World Cup champion Megan Rapinoe calls for unity in motivational speech after NYC victory parade
When the U.S. Women’s National Team clinched their fourth World Cup title with a 2-0 victory over the Netherlands, the crowd in the stadium began chanting “equal pay.” The moment encapsulated how the team’s galvanizing fight for pay equity has brought long-overdue attention to the pay gap facing all women in the workplace — and the urgent need to close it.
In March, 28 members of the team sued the United States Soccer Federation asserting gender discrimination. They made a strong case. The women’s team has now won four World Cup titles, while the men’s team has won none. The women also played more games and garnered higher TV ratings, yet they still earn substantially less than the male players.
The U.S. Soccer Federation should stop dragging its feet and take action now to equalize compensation between the men’s and women’s teams.
But the pay gap facing Megan Rapinoe and her teammates is just one example of the injustice facing millions of women each and every day.
Women in the U.S. are paid on average just 80 cents for every dollar earned by men. This pay gap impacts women as soon as they enter the workforce and worsens over time. Working mothers are hit especially hard, earning just 69 cents for every dollar a man makes. Women of color fare even worse. For every dollar earned by a man, black women make 61 cents and Latinas make 53 cents.
Those pennies add up, robbing women of a small fortune over their lifetimes and putting a drag on our economy. One study found that providing equal pay to women would increase the wages paid into the economy by $513 billion. That’s half a trillion dollars our economy is missing out on by not paying women what they deserve.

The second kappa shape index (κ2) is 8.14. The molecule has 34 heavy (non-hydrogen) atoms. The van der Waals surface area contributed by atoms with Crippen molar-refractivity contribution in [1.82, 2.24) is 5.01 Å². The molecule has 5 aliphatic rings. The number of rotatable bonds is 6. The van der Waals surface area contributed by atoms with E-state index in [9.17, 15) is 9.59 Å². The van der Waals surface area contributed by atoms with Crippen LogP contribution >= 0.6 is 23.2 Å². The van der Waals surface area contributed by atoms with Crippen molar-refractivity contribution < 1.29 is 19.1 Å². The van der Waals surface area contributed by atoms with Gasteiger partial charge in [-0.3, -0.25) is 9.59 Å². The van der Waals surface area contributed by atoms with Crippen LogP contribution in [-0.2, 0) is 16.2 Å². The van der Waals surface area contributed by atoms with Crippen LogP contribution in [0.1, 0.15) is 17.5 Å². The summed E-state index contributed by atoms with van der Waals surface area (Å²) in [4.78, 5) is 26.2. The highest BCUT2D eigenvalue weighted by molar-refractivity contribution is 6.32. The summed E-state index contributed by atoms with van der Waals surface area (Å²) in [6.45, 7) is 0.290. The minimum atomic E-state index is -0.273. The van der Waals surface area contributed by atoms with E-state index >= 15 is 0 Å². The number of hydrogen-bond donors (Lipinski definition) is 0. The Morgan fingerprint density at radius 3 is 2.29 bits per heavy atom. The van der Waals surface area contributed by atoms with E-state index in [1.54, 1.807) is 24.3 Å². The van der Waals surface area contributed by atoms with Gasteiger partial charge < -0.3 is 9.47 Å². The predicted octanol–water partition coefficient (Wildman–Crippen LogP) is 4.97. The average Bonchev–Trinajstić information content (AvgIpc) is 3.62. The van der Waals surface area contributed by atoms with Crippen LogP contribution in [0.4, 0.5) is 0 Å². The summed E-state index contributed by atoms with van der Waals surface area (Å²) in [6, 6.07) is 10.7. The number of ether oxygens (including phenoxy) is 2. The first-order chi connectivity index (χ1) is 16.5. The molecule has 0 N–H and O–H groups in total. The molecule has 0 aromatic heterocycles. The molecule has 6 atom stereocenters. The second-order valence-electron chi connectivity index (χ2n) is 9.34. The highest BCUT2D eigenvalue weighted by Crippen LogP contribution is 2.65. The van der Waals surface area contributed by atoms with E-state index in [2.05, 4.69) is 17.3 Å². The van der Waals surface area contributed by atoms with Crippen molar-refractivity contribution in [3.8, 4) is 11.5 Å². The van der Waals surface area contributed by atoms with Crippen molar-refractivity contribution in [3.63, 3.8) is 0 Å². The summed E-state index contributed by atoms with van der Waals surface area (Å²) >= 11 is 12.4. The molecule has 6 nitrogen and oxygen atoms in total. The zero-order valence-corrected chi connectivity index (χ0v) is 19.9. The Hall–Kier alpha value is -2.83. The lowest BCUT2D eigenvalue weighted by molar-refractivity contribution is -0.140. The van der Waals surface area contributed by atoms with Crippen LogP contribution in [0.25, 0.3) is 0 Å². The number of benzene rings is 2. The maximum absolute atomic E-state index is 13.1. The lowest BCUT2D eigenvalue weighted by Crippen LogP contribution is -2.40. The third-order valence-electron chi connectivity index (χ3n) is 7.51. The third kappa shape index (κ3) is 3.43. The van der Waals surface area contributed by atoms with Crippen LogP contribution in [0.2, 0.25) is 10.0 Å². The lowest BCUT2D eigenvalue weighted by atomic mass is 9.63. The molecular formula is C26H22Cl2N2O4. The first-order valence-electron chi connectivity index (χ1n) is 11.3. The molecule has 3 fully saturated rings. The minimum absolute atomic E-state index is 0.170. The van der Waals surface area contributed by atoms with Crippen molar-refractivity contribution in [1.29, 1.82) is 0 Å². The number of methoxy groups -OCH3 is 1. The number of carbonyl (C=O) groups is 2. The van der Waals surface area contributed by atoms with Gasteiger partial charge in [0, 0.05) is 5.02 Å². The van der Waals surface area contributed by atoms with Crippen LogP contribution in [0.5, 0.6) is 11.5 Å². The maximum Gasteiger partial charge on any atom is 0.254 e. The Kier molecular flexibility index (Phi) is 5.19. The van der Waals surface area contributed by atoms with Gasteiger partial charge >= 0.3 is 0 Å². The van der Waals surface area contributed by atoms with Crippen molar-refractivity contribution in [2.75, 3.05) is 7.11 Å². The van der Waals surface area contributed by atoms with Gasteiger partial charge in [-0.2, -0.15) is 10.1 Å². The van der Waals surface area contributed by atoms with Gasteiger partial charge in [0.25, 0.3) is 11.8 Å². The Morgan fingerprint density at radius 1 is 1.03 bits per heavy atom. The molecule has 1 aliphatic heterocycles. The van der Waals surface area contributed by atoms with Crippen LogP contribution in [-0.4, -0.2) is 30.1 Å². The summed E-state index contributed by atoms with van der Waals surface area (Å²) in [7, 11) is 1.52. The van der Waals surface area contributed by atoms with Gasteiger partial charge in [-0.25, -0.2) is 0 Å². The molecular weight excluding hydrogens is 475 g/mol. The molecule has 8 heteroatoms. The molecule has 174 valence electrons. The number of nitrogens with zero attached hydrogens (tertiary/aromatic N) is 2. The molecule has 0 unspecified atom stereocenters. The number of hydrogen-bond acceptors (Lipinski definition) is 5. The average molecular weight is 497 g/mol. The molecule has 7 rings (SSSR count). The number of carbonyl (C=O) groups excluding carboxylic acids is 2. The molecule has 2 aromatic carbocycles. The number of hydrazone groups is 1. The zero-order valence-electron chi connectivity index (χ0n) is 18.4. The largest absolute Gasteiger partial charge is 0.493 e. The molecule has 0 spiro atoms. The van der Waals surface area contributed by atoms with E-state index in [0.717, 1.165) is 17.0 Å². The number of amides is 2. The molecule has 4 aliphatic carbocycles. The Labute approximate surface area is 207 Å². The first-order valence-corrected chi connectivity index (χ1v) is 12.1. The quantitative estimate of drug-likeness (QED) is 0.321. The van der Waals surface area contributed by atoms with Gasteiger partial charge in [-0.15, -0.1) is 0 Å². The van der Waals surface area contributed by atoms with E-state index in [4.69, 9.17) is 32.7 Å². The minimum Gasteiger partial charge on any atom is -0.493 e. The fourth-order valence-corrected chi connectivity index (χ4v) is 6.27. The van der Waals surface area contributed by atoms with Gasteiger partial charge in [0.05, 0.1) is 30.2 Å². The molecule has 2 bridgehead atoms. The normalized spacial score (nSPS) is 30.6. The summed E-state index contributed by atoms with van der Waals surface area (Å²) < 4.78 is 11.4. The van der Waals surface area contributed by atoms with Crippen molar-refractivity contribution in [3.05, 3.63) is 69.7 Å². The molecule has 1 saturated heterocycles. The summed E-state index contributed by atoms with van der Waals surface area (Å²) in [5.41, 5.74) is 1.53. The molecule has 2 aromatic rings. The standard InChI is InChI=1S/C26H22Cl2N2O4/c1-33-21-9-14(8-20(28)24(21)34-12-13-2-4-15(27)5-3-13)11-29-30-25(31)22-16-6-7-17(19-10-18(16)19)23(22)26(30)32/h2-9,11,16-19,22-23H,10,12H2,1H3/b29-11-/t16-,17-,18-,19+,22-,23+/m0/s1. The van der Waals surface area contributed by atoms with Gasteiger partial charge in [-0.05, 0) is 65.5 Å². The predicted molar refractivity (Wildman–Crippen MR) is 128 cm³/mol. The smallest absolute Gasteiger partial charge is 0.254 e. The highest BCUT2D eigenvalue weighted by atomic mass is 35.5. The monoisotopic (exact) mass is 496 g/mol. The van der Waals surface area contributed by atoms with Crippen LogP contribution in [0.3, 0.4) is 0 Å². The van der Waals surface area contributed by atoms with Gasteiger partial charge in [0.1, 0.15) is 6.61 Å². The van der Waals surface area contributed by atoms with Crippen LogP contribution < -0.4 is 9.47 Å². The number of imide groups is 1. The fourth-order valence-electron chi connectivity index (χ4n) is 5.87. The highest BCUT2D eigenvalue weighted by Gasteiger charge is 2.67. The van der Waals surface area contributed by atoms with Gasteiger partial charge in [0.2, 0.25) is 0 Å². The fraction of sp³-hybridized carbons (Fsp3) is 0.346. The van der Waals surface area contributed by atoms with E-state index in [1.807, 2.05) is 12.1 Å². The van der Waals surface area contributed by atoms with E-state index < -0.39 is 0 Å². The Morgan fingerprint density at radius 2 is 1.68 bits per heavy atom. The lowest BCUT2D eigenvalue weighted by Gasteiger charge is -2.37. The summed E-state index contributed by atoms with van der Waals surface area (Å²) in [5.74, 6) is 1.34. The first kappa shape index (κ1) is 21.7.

The pay gap is a relic of an economy that no longer exists. Women are increasingly the primary breadwinners of their families. And every dollar they lose to the pay gap is a dollar that isn’t going to feed their families, start a small business or grow our economy.
While the pay gap has been well documented and solutions have been identified, at its current rate, the gap won’t close until 2059. That is far too long for anyone to wait to pay their mortgage or health care costs.
As an organization dedicated to economic opportunity for women, the Women’s Foundation believes closing the pay gap will require a sustained and comprehensive approach.
For employers, our Pay Equity Best Practices encourage businesses to identify compensation systems that perpetuate the pay gap. For example, are IT managers — who are more likely to be men — paid more than HR managers, who are more likely to be women?
We also need elected officials who are committed to combating wage discrimination with policies like paid family leave and salary history bans — two solutions that have been embraced by elected leaders in Kansas City and St. Louis County.
But government does not have all the answers. For instance, we recently teamed up with the American Association of University Women to bring Work Smart pay negotiation training to the heartland for the very first time. Participants in these workshops learn to research fair and equitable salaries in their fields and to clearly articulate their skills and experience with confidence. The free instructional seminars are available online at salary.aauw.org.
Finally, workplace cultures are not as healthy and effective as they could be in many sectors of our economy. And it’s going to take all of us — including men — to change outdated workplace cultures and build a more effective and equitable future. That means continuing to combat sexual harassment, encouraging more flexible and inclusive policies, and diversifying the perspectives on boards and leadership teams, as our Appointments Project strives to do at the state and local level.
Our national women’s soccer team has shined an international spotlight on the fact that women often have to work twice as hard and achieve twice as much just for the chance to be paid equally.
For our families, for our economy and for our communities — 40 years is too long to wait for the pay women deserve. The time for equal pay is now.
Wendy Doyle is president and CEO of the Women’s Foundation.